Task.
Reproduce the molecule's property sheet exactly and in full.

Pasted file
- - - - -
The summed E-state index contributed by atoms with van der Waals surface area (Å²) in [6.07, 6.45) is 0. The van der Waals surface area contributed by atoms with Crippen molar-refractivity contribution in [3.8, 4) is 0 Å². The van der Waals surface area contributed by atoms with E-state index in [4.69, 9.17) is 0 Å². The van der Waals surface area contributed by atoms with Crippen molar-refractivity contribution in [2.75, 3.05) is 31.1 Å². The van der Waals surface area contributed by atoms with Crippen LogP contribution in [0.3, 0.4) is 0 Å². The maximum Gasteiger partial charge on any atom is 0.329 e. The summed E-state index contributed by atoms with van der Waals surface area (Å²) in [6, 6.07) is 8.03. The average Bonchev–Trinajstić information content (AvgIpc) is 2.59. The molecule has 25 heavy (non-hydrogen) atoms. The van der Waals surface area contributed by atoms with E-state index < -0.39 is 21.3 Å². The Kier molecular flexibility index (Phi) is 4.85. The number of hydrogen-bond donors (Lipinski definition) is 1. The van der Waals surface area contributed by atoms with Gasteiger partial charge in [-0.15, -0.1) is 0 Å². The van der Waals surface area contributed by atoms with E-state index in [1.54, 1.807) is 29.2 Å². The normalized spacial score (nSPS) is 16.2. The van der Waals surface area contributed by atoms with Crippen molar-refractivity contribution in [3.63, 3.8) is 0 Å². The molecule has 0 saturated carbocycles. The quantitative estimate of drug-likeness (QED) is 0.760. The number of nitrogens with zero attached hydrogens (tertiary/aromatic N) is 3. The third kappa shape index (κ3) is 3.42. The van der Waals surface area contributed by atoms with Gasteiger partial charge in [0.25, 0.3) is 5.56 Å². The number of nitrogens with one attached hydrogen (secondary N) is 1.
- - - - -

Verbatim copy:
The summed E-state index contributed by atoms with van der Waals surface area (Å²) in [6.07, 6.45) is 0. The van der Waals surface area contributed by atoms with Crippen molar-refractivity contribution in [3.8, 4) is 0 Å². The van der Waals surface area contributed by atoms with E-state index in [4.69, 9.17) is 0 Å². The van der Waals surface area contributed by atoms with Crippen molar-refractivity contribution in [2.75, 3.05) is 31.1 Å². The van der Waals surface area contributed by atoms with Crippen LogP contribution in [0.3, 0.4) is 0 Å². The maximum Gasteiger partial charge on any atom is 0.329 e. The summed E-state index contributed by atoms with van der Waals surface area (Å²) in [6, 6.07) is 8.03. The average Bonchev–Trinajstić information content (AvgIpc) is 2.59. The molecule has 25 heavy (non-hydrogen) atoms. The van der Waals surface area contributed by atoms with E-state index < -0.39 is 21.3 Å². The Kier molecular flexibility index (Phi) is 4.85. The number of hydrogen-bond donors (Lipinski definition) is 1. The van der Waals surface area contributed by atoms with Gasteiger partial charge in [-0.15, -0.1) is 0 Å². The van der Waals surface area contributed by atoms with E-state index in [1.54, 1.807) is 29.2 Å². The normalized spacial score (nSPS) is 16.2. The van der Waals surface area contributed by atoms with Crippen molar-refractivity contribution in [3.63, 3.8) is 0 Å². The molecule has 0 saturated carbocycles. The quantitative estimate of drug-likeness (QED) is 0.760. The number of nitrogens with zero attached hydrogens (tertiary/aromatic N) is 3. The third kappa shape index (κ3) is 3.42. The van der Waals surface area contributed by atoms with Gasteiger partial charge in [0.25, 0.3) is 5.56 Å². The number of nitrogens with one attached hydrogen (secondary N) is 1.